As the leaf mellows out and begins to die, it keeps surprising me with other flavors: vanilla, honey, and dried flowers.

I think my White2Tea doomcart just got a little more expensive.

Happy teaing!

2011 Fuding

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Laoshan Showdown: Yunnan Sourcing vs. Verdant

Some people spend time with their families on Labor Day. Some people drink a lot of chocolatey teas and do a lot of typing. Can you guess which I am?

Intro to Laoshans

Cats at the bar
A behind-the-scenes look at what it’s like if you drink tea and have cats at the same time.

Last week, I did a post on comparing Verdant’s regular and reserve grade Laoshans, and as you can see from my last post, I just got a shipment of blacks in from Yunnan Sourcing, which included both grades of their new Laoshans. Normally I wouldn’t buy both grades from two companies like this, but as Laoshans are my favorite, I thought it would be a good idea to really dig into the differences between grades and companies.

For those who don’t know, Laoshan teas are grown in the Laoshan region of China. I’ve seen greens and oolongs produced in that region (I have an oolong sample I can’t wait to try, but I wasn’t wild about the green), but blacks are my favorite from Laoshan. The typical flavor profile for a Laoshan black is cocoa to chocolate, dark to light breads, and yeasty. It’s about as close as you can get to a dessert without adding flavorings.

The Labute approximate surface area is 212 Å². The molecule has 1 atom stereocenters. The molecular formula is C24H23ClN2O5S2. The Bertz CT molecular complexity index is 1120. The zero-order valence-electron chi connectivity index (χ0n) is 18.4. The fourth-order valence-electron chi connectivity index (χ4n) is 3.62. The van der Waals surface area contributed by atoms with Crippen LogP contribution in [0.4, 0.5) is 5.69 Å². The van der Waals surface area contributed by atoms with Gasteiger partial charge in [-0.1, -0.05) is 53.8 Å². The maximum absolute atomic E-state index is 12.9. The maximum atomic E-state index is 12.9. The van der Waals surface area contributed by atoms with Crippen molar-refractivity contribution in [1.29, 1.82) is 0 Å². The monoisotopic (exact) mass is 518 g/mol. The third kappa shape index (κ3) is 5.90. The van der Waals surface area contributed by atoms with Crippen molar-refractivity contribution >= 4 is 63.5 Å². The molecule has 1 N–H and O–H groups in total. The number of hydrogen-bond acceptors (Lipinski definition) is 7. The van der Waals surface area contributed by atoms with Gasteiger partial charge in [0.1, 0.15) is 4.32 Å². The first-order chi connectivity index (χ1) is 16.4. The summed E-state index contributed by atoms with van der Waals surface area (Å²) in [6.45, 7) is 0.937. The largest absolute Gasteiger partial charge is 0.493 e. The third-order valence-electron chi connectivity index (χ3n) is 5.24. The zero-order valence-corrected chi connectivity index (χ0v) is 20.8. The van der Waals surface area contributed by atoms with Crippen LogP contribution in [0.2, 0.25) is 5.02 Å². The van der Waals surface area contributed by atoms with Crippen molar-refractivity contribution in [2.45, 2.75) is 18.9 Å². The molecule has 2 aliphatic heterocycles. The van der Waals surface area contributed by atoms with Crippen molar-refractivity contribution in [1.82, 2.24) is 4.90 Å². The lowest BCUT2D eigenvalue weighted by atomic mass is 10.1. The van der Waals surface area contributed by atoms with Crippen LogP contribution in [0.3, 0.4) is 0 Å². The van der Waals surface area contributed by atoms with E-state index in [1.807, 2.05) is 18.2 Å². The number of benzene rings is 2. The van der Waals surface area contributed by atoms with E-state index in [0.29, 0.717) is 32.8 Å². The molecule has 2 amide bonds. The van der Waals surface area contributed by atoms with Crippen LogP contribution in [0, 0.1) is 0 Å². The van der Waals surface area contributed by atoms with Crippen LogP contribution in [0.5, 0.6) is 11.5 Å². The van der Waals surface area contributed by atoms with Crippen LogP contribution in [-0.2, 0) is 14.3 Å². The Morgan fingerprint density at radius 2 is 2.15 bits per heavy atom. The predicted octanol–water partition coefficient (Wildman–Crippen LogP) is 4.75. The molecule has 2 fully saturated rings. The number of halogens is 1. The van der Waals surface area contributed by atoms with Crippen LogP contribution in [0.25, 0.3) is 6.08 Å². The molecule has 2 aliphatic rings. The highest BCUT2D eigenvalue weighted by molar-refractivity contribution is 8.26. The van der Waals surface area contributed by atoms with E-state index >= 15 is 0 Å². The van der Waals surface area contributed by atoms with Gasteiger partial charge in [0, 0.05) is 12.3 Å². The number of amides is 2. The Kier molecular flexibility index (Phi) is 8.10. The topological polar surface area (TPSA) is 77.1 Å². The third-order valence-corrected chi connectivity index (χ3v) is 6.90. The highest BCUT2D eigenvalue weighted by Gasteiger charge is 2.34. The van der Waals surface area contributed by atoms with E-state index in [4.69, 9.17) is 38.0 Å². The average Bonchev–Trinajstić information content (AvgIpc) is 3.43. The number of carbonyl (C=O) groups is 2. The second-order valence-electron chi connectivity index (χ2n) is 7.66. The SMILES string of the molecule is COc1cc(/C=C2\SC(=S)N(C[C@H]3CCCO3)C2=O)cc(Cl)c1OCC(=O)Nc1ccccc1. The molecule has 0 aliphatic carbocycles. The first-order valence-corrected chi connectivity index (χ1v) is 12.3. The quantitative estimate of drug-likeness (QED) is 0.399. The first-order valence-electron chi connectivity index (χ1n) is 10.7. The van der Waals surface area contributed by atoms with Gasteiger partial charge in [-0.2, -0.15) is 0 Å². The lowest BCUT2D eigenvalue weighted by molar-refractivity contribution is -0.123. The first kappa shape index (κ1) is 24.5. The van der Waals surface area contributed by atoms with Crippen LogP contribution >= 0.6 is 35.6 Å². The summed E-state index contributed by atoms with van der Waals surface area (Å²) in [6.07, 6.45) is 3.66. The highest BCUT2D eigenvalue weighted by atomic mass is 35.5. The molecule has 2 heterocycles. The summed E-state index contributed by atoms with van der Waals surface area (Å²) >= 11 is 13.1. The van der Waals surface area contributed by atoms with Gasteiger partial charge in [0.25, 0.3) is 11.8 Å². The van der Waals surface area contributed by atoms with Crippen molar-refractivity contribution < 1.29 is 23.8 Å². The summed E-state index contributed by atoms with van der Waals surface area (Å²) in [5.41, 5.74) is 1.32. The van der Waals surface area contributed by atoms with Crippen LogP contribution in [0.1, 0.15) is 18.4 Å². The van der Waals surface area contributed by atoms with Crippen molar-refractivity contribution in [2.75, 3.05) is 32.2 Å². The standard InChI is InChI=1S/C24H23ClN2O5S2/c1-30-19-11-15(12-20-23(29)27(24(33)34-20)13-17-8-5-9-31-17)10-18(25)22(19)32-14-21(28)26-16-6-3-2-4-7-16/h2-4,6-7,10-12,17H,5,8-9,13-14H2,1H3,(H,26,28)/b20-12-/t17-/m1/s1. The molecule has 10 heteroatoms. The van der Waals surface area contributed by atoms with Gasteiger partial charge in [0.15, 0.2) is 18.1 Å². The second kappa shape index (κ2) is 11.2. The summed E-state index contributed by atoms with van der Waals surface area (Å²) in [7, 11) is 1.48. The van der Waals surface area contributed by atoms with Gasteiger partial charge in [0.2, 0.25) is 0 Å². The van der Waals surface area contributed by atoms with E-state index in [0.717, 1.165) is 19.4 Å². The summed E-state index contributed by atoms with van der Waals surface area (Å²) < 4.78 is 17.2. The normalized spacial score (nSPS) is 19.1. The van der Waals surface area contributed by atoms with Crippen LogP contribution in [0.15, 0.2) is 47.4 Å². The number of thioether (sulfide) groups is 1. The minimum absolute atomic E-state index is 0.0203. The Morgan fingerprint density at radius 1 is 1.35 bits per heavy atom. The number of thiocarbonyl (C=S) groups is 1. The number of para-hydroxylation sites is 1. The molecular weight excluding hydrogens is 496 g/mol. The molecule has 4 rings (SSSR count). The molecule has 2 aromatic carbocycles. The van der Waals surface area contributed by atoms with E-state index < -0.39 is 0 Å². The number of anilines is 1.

A Note on Bias

The great thing about being new to the world of tea is that I am coming in with my own set of expectations. I don’t really care if the tea community has something against an owner or marketing techniques. You can tell me that the tea comes from trees that were blessed by Jesus himself and then stored in the emperor’s private cave in jars made from the first yixing pots out of the famous Dragon Kiln, and I’m still going to be judging it on its flavor:value:feeling ratio.

That being said, accidental bias is still a thing. So I will be tasting all four teas: Yunnan Sourcing for the first time and Verdant as a refresher. Then I’ll do a blind taste of all four.

Prepping for the Showdown

I thought I had a lot of teaware until I started this experiment. Then I realized I don’t have enough gaiwans or enough identical cups to do a fair color comparison while brewing all these teas simultaneously. Though it isn’t ideal, I am going to have to brew these up one at a time.

While this is a lovely excuse to have to go out and get more teaware, I am going to see how often I run into this problem before going gaiwan shopping.

Dry Leaf Comparison

Laoshan Dry Leaf Comparison

Visually, all four of these look pretty identical. There is some slight color variation, but the difference is so slight that it’s hardly worth noting. The real difference in dry leaf comes from the smell. I didn’t know that these companies sourced from different farmers when first began this test. I actually suspected that they came from the same location. But it’s immediately apparent from the scent of the leaves that these are NOT from the same farm. A little research as I am writing this up reveals that Verdant comes from the He family farm, and Yunnan Sourcing comes from the Liang family farm.

YS Classic vs. YS Imperial

YS Laoshan Comparison